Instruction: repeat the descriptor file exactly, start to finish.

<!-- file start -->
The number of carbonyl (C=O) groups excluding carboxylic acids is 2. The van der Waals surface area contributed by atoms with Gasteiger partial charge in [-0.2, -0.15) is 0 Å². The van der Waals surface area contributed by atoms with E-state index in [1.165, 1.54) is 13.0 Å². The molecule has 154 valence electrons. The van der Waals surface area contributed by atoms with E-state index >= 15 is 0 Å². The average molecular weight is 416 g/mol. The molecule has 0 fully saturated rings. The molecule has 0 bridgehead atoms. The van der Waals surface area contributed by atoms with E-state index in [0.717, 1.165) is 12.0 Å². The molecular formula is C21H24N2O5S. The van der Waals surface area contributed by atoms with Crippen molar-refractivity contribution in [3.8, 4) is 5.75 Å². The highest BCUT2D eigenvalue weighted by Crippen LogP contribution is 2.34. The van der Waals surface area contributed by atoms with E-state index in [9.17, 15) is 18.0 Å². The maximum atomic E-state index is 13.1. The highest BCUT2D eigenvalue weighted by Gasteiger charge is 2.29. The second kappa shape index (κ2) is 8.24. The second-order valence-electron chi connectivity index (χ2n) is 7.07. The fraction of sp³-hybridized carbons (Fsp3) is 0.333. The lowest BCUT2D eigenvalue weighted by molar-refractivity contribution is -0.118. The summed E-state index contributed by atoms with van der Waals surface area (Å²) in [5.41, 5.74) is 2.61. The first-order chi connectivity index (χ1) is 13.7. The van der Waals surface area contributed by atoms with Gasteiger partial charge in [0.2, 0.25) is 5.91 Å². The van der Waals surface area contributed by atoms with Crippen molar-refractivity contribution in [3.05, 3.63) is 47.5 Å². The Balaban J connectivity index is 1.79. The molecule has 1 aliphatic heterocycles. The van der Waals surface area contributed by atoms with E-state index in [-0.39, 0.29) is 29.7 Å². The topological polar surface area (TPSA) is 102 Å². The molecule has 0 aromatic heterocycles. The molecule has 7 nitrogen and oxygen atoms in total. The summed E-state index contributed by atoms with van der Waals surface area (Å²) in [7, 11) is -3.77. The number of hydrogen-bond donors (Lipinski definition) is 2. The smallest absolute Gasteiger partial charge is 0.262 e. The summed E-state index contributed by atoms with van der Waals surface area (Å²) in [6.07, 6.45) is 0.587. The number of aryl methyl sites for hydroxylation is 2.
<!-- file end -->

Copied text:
The number of carbonyl (C=O) groups excluding carboxylic acids is 2. The van der Waals surface area contributed by atoms with Gasteiger partial charge in [-0.2, -0.15) is 0 Å². The van der Waals surface area contributed by atoms with E-state index in [1.165, 1.54) is 13.0 Å². The molecule has 154 valence electrons. The van der Waals surface area contributed by atoms with E-state index >= 15 is 0 Å². The average molecular weight is 416 g/mol. The molecule has 0 fully saturated rings. The molecule has 0 bridgehead atoms. The van der Waals surface area contributed by atoms with E-state index in [0.717, 1.165) is 12.0 Å². The molecular formula is C21H24N2O5S. The van der Waals surface area contributed by atoms with Crippen molar-refractivity contribution in [3.8, 4) is 5.75 Å². The highest BCUT2D eigenvalue weighted by Crippen LogP contribution is 2.34. The van der Waals surface area contributed by atoms with E-state index in [9.17, 15) is 18.0 Å². The maximum atomic E-state index is 13.1. The highest BCUT2D eigenvalue weighted by Gasteiger charge is 2.29. The second kappa shape index (κ2) is 8.24. The second-order valence-electron chi connectivity index (χ2n) is 7.07. The fraction of sp³-hybridized carbons (Fsp3) is 0.333. The lowest BCUT2D eigenvalue weighted by molar-refractivity contribution is -0.118. The summed E-state index contributed by atoms with van der Waals surface area (Å²) in [5.41, 5.74) is 2.61. The first-order chi connectivity index (χ1) is 13.7. The van der Waals surface area contributed by atoms with Gasteiger partial charge in [0.2, 0.25) is 5.91 Å². The van der Waals surface area contributed by atoms with Crippen molar-refractivity contribution in [3.05, 3.63) is 47.5 Å². The Balaban J connectivity index is 1.79. The molecule has 1 aliphatic heterocycles. The van der Waals surface area contributed by atoms with E-state index in [-0.39, 0.29) is 29.7 Å². The topological polar surface area (TPSA) is 102 Å². The molecule has 0 aromatic heterocycles. The molecule has 7 nitrogen and oxygen atoms in total. The summed E-state index contributed by atoms with van der Waals surface area (Å²) in [7, 11) is -3.77. The number of hydrogen-bond donors (Lipinski definition) is 2. The smallest absolute Gasteiger partial charge is 0.262 e. The summed E-state index contributed by atoms with van der Waals surface area (Å²) in [6.07, 6.45) is 0.587. The number of aryl methyl sites for hydroxylation is 2.